How to reduce stress during a pandemic

It’s fair to say that, for most people, 2020 has been memorable for all the wrong reasons. The Covid-19 pandemic has upended virtually all instances of life, and to say that it was a challenging year would be an understatement. While the Christmas holidays are usually a happy and positive time, we have seen a lot of additional stress due to the circumstances... and 2021 is not looking great, judging on the past few weeks

There are, after all, plenty of reasons why the upcoming months may be hard for a lot of people. It could be because of the economic impact of the pandemic, which means people have less money to spend. It could be because they’re not able to see their family, due to the coronavirus rules, or because they’ve lost someone to the illness in recent months. Or it could simply be that the mental health impacts of the pandemic have taken their toll and people are at their wit’s end.

However, while these are difficult times, it’s important to remember that there are always things we can do to improve mental wellbeing, especially around the winter period. In this blog, we’ll take a look at some of the most effective ways to reduce stress during the pandemic

Eating healthily

You are what you eat. After all, food is the fuel that gives your body the energy it needs to go about its business; if you’re feeding it good stuff, then you’ll find it much easier to do everything related to your body, including managing stress. A balanced diet helps because it helps to regulate your blood sugar levels, which can cause feelings of stress if they’re not managed properly. Plus, there’s also some evidence that simply the act of chewing (let’s say on gum) relaxes us too.

Plenty of Sleep

If you want to be calm and relaxed, then it’s important that you’re giving your body what it needs, including sleep. You probably know from personal experience just how easier it is to navigate the ups and downs of life when you’ve got a solid night’s sleep under your belt. Your body will feel less stressed after a good 8 hours of sleep, and you’ll find that you’re in better control or your mood and decision-making, so make sure you’re getting enough during the holiday period.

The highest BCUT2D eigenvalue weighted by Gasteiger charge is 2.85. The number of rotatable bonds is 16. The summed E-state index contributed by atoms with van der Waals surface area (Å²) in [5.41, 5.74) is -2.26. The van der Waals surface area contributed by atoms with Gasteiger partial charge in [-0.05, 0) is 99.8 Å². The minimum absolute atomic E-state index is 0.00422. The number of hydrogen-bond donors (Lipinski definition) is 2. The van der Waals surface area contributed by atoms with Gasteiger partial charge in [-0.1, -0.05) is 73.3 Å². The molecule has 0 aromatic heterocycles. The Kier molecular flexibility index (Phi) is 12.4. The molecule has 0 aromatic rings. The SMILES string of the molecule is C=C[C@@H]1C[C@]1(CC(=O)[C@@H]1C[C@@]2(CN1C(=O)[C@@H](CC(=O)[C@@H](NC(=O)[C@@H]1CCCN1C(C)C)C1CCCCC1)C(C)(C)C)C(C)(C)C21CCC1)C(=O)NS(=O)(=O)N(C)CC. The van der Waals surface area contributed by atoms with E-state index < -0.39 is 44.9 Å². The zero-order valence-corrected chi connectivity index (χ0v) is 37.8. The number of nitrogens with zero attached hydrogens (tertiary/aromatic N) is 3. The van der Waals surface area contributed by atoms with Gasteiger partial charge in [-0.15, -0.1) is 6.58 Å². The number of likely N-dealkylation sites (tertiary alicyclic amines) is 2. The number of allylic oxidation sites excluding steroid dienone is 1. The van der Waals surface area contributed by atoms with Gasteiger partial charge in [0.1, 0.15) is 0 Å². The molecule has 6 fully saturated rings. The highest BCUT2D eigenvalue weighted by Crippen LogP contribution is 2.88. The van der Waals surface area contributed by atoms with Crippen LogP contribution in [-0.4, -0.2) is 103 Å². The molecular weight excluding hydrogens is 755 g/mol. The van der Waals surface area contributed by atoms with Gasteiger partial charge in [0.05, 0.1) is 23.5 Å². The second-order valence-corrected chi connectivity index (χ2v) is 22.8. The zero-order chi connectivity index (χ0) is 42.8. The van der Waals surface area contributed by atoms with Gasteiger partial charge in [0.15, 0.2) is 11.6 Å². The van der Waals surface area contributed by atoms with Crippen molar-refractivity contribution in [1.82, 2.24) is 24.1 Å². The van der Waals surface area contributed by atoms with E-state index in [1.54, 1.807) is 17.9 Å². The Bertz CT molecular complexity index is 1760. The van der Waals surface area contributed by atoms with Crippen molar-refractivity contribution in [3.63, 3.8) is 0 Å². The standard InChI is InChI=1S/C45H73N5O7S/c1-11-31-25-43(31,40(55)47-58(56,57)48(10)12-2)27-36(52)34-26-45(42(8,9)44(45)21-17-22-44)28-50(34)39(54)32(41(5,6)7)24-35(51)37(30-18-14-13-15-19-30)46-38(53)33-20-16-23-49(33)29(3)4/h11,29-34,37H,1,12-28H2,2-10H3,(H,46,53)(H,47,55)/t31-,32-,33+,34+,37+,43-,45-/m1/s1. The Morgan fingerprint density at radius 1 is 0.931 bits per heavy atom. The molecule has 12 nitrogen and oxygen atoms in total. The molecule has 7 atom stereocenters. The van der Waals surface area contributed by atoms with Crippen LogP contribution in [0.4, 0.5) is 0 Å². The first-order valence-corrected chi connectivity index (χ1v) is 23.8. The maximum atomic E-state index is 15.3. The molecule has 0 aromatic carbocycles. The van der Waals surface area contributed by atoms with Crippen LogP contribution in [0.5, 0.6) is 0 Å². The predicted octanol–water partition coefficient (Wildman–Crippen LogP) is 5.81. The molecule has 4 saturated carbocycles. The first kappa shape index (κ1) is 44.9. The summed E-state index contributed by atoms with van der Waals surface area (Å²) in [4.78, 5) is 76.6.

Make Time For Yourself Every Day

Happiness is about being with the people that we love. However, it’s important to remember that you can’t give yourself over entirely to your loved ones. Do your best to carve out some time each day where the focus is on you, not on your family and friends. It’ll help to retain your sense of self, and will also give you a break from the group dynamic. You can love your family without feeling guilty if you need to take an hour or two just to do your own thing -- they will understand.


The weather might be a little chilly, sure, but it’s a good idea to strap on those jogging shoes and work up a sweat. There are many, many advantages to exercise, but one of the most underrated aspects is that it helps to reduce feelings of stress and anxiety. Think of your stress like a little ball of energy that’s sitting in your stomach; running is the activity that helps to expel that energy. Running can also help to release endorphins in your body, which will further boost your mood. You might not always feel like running when there are so many good movies on television, but you’ll feel better once you’ve finished -- it will have been worth it.

Phone Calls And Zoom Chats with Loved Ones

There’s hope that the coronavirus pandemic will be over relatively soon, but it’s unlikely to be over any time soon, and unfortunately, that means that it may not be possible for families and friends to get together . However, that doesn’t mean that you can’t share moments together. You absolutely can! Daily phone calls and evening group Zoom video calls will help to create a sense of togetherness. One recommended option is to host a pub quiz with drinks; you’ll have a great time. You can even watch movies online together -- it’s not the same as being in the same room, but it’s better than nothing.

Limit Phone Screen and Social Media Time

Technology has done a lot of good for the world, it’s true, but there are downsides -- for starters, it’s not very relaxing. The light and sounds of your screen can keep your mind in a constant state of alertness, and that’s far from relaxing. As such, it’s recommended that you limit the amount of time you spend staring at a screen. This will be especially important if you’re continually using social media websites like Instagram. They’re good in small doses, but studies have shown that extended use can result in spikes of stress and unhappiness. You can reduce the time you spend on it by just staying conscious about your tech use, rather than doing things absent-mindedly. If you’re looking for something to occupy your time, you can always try picking up a book. It’ll take ten minutes to get into the rhythm, but once you’re there, you’ll find that you’re much more relaxed.

Take Up Gardening

Studies have shown that being outside for even a couple of hours each week can reduce feelings of depression and anxiety. While around the holidays you may not have opportunities to go deep into nature, you could look at going into your garden and engaging in a spot of gardening. There are things you can do all year round, but even if you’re not going to get everything set up, just having your hands in the dirt will give you something.

Incorporate all these tips into your routine, and you’ll be well on your way to feeling at your best. If you’re still struggling, then be sure to get in touch with an organisation such as Mind.

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